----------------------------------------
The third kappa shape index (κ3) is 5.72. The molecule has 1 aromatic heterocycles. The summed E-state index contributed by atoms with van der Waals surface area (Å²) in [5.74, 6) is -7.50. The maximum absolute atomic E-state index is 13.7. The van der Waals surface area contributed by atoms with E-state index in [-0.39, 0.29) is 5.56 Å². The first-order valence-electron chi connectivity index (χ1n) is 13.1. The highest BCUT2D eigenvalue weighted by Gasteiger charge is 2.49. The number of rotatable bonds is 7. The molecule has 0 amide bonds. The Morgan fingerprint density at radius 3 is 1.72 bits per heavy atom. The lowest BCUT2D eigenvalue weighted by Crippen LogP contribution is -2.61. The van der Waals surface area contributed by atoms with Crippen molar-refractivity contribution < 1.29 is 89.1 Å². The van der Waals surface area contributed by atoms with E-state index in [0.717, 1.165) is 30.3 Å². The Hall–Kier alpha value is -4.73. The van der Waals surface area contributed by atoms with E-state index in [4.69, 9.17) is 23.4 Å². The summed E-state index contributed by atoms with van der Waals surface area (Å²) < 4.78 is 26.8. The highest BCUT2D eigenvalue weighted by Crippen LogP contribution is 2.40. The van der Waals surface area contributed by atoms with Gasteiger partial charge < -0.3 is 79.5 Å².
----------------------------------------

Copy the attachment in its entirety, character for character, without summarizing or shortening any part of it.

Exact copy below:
The third kappa shape index (κ3) is 5.72. The molecule has 1 aromatic heterocycles. The summed E-state index contributed by atoms with van der Waals surface area (Å²) in [5.74, 6) is -7.50. The maximum absolute atomic E-state index is 13.7. The van der Waals surface area contributed by atoms with E-state index in [-0.39, 0.29) is 5.56 Å². The first-order valence-electron chi connectivity index (χ1n) is 13.1. The highest BCUT2D eigenvalue weighted by Gasteiger charge is 2.49. The number of rotatable bonds is 7. The molecule has 0 amide bonds. The Morgan fingerprint density at radius 3 is 1.72 bits per heavy atom. The lowest BCUT2D eigenvalue weighted by Crippen LogP contribution is -2.61. The van der Waals surface area contributed by atoms with Crippen molar-refractivity contribution < 1.29 is 89.1 Å². The van der Waals surface area contributed by atoms with E-state index in [0.717, 1.165) is 30.3 Å². The Hall–Kier alpha value is -4.73. The van der Waals surface area contributed by atoms with E-state index in [4.69, 9.17) is 23.4 Å². The summed E-state index contributed by atoms with van der Waals surface area (Å²) < 4.78 is 26.8. The highest BCUT2D eigenvalue weighted by Crippen LogP contribution is 2.40. The van der Waals surface area contributed by atoms with Gasteiger partial charge < -0.3 is 79.5 Å².